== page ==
"In photographs, his favorite pose shows him with his arms crossed across each other, and there is as much intrepidity in his physical stance as in his eyes. This independent-mindedness was accompanied by a firm belief in his identity as a painter. And because of this firmness, Gaitonde isolated himself very early in his career from everything in his environment he considered irrelevant to his identity as a painter. Gaitonde's growth over the years is marked by an increasing inwardness and a meticulous and watchful consolidation of this identity."
(D. Nadkarni, Gaitonde, Lalit Kala Akademi, New Delhi, 1983, unpaginated)
The iconic photograph by Richard Bartholomew was taken in 1969 at the height of his career when he painted this work.
For Gaitonde, painting was the perfect exercise for his highly intuitive and intellectual mind. "I'm still learning about painting, because I believe that the process is constant. Painting is a struggle -- you have to enquire, you have to have a thinking mind." (M. Menezes, 'The Meditative Brushstroke', Art India, Vol III, Issue III, p. 69) It is no wonder that his works resonated with some of the most preeminent scientific minds of post-Independence India. They shared with him a relentless passion for truth and knowledge.
Art like Science knows no Frontiers
In 1952, on the invitation of Homi Bhabha, Bernard Peters (1910-1993), a cosmic ray physicist, joined the faculty of the newly formed Tata Institute of Fundamental Research (TIFR) in Bombay. Peters, deeply influential in the early years of TIFR, spent seven years in India. He was the only non-resident of India to receive the Padma Bhushan in 1985.
In a tribute to Peters, G. K. Menon writes, "Bernard's ideas, attitudes and enthusiam will live on through these new generations of Indian scientists. When you met Bernard at first you might think of him as a rough, aloof personality who could be very combative in his discussions. But as you got to know him you discovered a person who is extraordinarily affectionate, very warm and deeply concerned about people, their problems and welfare. And with Bernard you always had Hannah, his wife, so kind, affectionate, always smiling, and a mother to all his students and younger colleagues. Indian science has cause to be grateful to them for the years they spent in India and their commitment to the country, and for the programmes and people they developed and grew." (Current Science, Vol. 61, No. 11, December 1991, p. 716)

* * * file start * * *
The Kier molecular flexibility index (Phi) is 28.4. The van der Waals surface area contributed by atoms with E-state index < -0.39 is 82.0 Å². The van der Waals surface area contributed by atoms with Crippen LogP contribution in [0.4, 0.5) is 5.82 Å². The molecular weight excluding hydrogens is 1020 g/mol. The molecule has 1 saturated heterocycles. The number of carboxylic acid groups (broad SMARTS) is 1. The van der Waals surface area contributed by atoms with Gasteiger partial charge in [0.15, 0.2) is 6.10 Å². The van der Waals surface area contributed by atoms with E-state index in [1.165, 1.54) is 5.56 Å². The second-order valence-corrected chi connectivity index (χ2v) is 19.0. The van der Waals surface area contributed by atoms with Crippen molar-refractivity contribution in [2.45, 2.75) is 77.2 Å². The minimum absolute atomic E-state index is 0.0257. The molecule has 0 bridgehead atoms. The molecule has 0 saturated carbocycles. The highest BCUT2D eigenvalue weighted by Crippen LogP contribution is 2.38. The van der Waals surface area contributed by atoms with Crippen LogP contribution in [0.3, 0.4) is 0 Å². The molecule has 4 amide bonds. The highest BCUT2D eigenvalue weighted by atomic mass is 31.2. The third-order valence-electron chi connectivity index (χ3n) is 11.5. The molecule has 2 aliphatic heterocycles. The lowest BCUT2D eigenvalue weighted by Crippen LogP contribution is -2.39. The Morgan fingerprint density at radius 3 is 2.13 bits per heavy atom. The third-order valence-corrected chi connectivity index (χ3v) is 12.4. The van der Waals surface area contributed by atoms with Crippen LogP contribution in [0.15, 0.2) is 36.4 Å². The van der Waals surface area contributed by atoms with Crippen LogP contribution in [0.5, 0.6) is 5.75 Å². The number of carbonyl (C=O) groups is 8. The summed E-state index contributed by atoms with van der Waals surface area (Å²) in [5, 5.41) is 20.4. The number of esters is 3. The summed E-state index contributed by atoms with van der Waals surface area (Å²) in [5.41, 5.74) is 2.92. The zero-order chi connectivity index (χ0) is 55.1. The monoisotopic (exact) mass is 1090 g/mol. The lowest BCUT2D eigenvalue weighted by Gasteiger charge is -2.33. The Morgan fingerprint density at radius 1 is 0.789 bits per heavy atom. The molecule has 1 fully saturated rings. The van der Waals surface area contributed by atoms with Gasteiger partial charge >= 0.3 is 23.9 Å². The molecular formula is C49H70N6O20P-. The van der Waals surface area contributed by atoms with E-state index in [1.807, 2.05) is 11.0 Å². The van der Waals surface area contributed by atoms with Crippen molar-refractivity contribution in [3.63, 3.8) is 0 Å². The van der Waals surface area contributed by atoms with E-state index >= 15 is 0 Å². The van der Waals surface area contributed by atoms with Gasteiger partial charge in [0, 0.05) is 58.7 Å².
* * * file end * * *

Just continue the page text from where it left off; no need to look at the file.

Peters, originally from the German city of Posen (now Poznan, Poland), escaped Nazi Germany in 1934. With his wife Hannah, he first came to New York. In 1938, encouraged by J. Robert Oppenheimer, Peters enrolled at the University of California, Berkeley, completed his Ph.D. in 1942, and from 1942-1945 worked on the Manhattan project. Meeting Bhabha at a conference in New York for the first time in 1949 was a stroke of good luck for both men. Peters, under persecution for his liberal politics, needed a new University and laboratory to call home and Bhabha, dedicated to the advancement of science and technology in India, sought to invite some of the best minds to conduct research, train and mentor Indian scientists.
Peters left Bombay for Copenhagen in 1959 but his association with TIFR and India did not end there. On one of his many trips back to Bombay in 1969 or in the early 1970s, Peters attended an exhibition of contemporary art at TIFR where the painting on offer was likely to have been exhibited. Having always admired the "Bhabha Gaitonde", Peters was immediately struck by the painting and acquired it sometime between 1969 and 1977. Peters met Gaitonde for the first time in December 1977 at a dinner hosted by G. K. Menon in Peters' honor. Gaitonde and Peters spent the very next day together.
"Today Gaitonde picked me up and we went to see his studio, a small place with large terrace. He is a very sympathetic man, bachelor with no family, reads, plays music and paints. He has only 3 canvases at home, sells all he makes." (Bernard Peters letter to his wife Hannah from Bombay dated 17 December 1977)
This painting connects two great scientists to a momumental time in India's history. In the early years of post-Independence India artists and scientists shared a common belief that for India to advance and join the ranks of the greatest nations new discoveries and new ways of understanding the universe were necessary. Modernity rests in the equal development and acknowledgement of the limitless potential of art and science.